clingybabyIt seems, this past week I have become magnetic. At first, I noticed the vaguely familiar sound of a little pitter-patter of feet creeping up close behind me, wherever I went. Then, I wasn’t sure if it was just my imagination, but I’m sure I kept seeing a tiny wee shadow at the corner of my eye, each time I moved from room to room. And now, it’s confirmed – my darling toddler is sticking to me like a wet noodle. Folks, it looks like we have reached the ’18-month Cling’.

I should have known to expect this phase at some point in her development, but I really haven’t been keeping up with the milestones as much as I did with my first – such is the way when you have doubled your workload. This ‘cling’ phase really did creep up on me (pun intended), and a few nights ago, I suddenly had the realisation that I was rather unprepared for dealing with the remainder of the ‘Wet Noodle’ phase and all the challenges it would throw at my already chaotic daily routine. I quickly went into ‘trouble shoot’ mode and tried to dredge up all those tips and key things that helped us survive during my first daughter’s ‘18-month Cling’. Here’s what I remembered:

  1. Communication. Letting your child know where you are going and what you will be doing each time you are about to leave a room, is a great way of communicating any changes. They’ll likely still follow you, but at least there’s a bit more reassurance there, and despite what you may think, you’ll be surprised how much they actually understand of what you say.
  1. Snuggle time. During a clingy phase, always be extra aware of the special attention and time that you need to be giving your child. This reassures them that you are present.  So, no matter how long your ‘to do’ list is, take the time to put everything else aside (including hand held devices) and spend some quality, uninterrupted snuggle time with your little one. My little one loves a snuggle time that includes reading books and singing songs.
  1. Stay calm. A clingy child is already experiencing some level of stress or anxiety; the last thing you want is to add your stress to theirs.
  1. Lower your expectations. Expecting to maintain a perfectly run house during the ‘Wet Noodle’ phase is, quite frankly, going to set you up for failure. It’s ok to let the dishes wait for a while, or to have to turn the stove off half way through cooking the evening meal. Don’t be too hard on yourself when it comes to the household chores.
  1. It’s not forever. Remind yourself, that though times might seem tough at the moment, a clingy 18-month old is very normal, and it is just a phase that will pass.

It has been two days, and now with the right attitude, I find I am still managing to get the majority of my daily tasks done (winning! 😉 ). I have become a pro at cooking and cleaning with her glued to my knee (note: you will become very good at the side-shuffle during this daily routine). I can cuddle her while I brush my teeth and even straddle all 10 kilos of her on my hip while vacuuming the carpets. In the coming weeks, I know that I will lovingly read the same book to her over and over again while the laundry is piled high, and that I will hold her close just to let her know that she is safe. I will try to sneak out of her room 2,3, …5 times while she takes her afternoon nap, all the while hoping that her little eyes won’t notice any slight movement, or that she won’t hear that awful creak at the top of the stairs, which I try to avoid every time without any success. I will do all these things and more, after all, as her mother, I am here to reassure her, to love and care for her and to encourage her to blossom into a fearless, independent, and resilient little lady.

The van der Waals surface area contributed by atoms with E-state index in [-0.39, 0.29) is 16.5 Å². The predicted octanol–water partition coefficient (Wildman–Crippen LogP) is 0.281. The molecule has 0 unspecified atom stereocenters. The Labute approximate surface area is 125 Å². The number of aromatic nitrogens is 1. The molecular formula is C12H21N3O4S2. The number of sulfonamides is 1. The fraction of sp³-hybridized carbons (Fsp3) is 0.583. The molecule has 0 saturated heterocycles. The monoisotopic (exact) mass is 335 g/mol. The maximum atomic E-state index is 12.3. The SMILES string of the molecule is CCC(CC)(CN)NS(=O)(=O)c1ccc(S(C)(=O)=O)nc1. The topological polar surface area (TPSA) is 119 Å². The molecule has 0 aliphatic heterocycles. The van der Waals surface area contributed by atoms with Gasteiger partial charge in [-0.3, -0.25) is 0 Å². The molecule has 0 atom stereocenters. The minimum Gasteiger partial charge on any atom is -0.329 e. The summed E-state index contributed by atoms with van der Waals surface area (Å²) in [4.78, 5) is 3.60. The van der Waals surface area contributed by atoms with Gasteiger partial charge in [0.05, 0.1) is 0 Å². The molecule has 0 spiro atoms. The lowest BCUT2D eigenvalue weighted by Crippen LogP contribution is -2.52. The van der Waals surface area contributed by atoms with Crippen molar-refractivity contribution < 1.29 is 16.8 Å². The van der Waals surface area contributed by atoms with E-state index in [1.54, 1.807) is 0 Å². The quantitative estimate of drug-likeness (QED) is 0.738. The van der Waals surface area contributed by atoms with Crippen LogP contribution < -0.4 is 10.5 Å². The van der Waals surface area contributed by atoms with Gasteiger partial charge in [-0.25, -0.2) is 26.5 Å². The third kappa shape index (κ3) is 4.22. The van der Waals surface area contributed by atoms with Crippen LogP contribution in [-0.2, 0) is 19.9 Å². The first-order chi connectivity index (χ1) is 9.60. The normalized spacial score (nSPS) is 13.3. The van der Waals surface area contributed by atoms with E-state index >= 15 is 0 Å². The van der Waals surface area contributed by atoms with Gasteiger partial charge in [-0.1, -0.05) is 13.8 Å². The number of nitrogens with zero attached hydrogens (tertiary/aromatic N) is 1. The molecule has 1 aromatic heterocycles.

I am starting to understand the reason for these changes as I watch her grow. Now that she is older, she is more acutely aware of my absence when I’m off doing something without her. I accept that her dependency on me is her way of voicing that she does not want to miss out, which is just another poignant reminder that my days of snacking on non toddler-friendly treats while she is not looking, are diminishing fast. My baby is growing up, and this realisation makes me want to savour the cuddles and the kisses, the snuggles and the quality mommy-daughter time even more. It’s these little moments in life that are so bittersweet; once they’re gone, I am bound to wish them all back. So, my little one, you can be a ‘Wet Noodle’ for as long as you need to – your Mama’s got this.

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4 Comments on Tips for Survival during the ‘Wet Noodle’ Phase

  1. Leela Irving
    October 28, 2015 at 8:40 am (2 years ago)

    Cycle continues….I remember quite clearly you holding on to my apron Thibz.

    • Tilba
      October 29, 2015 at 5:38 am (2 years ago)

      Funny – I actually remember that too mum! 🙂

  2. Antonio V.
    October 31, 2015 at 10:12 pm (2 years ago)

    Great post! This was my wife and our first daughter, Kennedi. They were joined at the hip and still are to this day. 🙂


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